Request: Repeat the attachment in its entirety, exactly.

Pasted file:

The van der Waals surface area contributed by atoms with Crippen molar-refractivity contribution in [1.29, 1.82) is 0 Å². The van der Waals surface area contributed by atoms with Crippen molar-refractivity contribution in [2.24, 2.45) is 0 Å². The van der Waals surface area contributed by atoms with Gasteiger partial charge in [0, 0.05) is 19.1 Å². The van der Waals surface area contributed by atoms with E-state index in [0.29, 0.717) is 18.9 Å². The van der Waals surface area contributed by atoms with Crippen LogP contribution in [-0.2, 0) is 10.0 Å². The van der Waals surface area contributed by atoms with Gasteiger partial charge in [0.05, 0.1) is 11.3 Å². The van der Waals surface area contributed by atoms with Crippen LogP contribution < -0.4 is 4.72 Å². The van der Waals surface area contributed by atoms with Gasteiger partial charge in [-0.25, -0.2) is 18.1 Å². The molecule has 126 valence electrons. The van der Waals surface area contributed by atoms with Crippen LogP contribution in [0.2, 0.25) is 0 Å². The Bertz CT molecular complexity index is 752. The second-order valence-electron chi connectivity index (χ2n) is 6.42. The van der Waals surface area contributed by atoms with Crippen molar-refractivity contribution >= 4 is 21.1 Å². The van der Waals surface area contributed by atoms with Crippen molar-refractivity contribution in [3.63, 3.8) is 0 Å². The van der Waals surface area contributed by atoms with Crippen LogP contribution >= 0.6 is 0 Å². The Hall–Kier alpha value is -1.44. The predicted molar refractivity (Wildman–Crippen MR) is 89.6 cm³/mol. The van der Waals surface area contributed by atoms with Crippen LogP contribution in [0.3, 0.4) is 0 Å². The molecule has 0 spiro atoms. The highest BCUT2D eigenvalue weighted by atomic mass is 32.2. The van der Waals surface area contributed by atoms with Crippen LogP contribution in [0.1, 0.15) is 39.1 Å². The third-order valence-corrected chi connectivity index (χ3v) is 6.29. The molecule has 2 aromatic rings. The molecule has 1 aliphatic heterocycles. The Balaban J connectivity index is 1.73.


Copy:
The van der Waals surface area contributed by atoms with Crippen molar-refractivity contribution in [1.29, 1.82) is 0 Å². The van der Waals surface area contributed by atoms with Crippen molar-refractivity contribution in [2.24, 2.45) is 0 Å². The van der Waals surface area contributed by atoms with Gasteiger partial charge in [0, 0.05) is 19.1 Å². The van der Waals surface area contributed by atoms with E-state index in [0.29, 0.717) is 18.9 Å². The van der Waals surface area contributed by atoms with Crippen LogP contribution in [-0.2, 0) is 10.0 Å². The van der Waals surface area contributed by atoms with Gasteiger partial charge in [0.05, 0.1) is 11.3 Å². The van der Waals surface area contributed by atoms with Crippen LogP contribution < -0.4 is 4.72 Å². The van der Waals surface area contributed by atoms with Gasteiger partial charge in [-0.25, -0.2) is 18.1 Å². The molecule has 126 valence electrons. The van der Waals surface area contributed by atoms with Crippen LogP contribution in [0.2, 0.25) is 0 Å². The Bertz CT molecular complexity index is 752. The second-order valence-electron chi connectivity index (χ2n) is 6.42. The van der Waals surface area contributed by atoms with Crippen molar-refractivity contribution >= 4 is 21.1 Å². The van der Waals surface area contributed by atoms with Crippen molar-refractivity contribution in [3.63, 3.8) is 0 Å². The van der Waals surface area contributed by atoms with Crippen LogP contribution >= 0.6 is 0 Å². The Hall–Kier alpha value is -1.44. The predicted molar refractivity (Wildman–Crippen MR) is 89.6 cm³/mol. The van der Waals surface area contributed by atoms with Crippen LogP contribution in [0.3, 0.4) is 0 Å². The molecule has 0 spiro atoms. The highest BCUT2D eigenvalue weighted by atomic mass is 32.2. The van der Waals surface area contributed by atoms with Crippen LogP contribution in [0.1, 0.15) is 39.1 Å². The third-order valence-corrected chi connectivity index (χ3v) is 6.29. The molecule has 2 aromatic rings. The molecule has 1 aliphatic heterocycles. The Balaban J connectivity index is 1.73.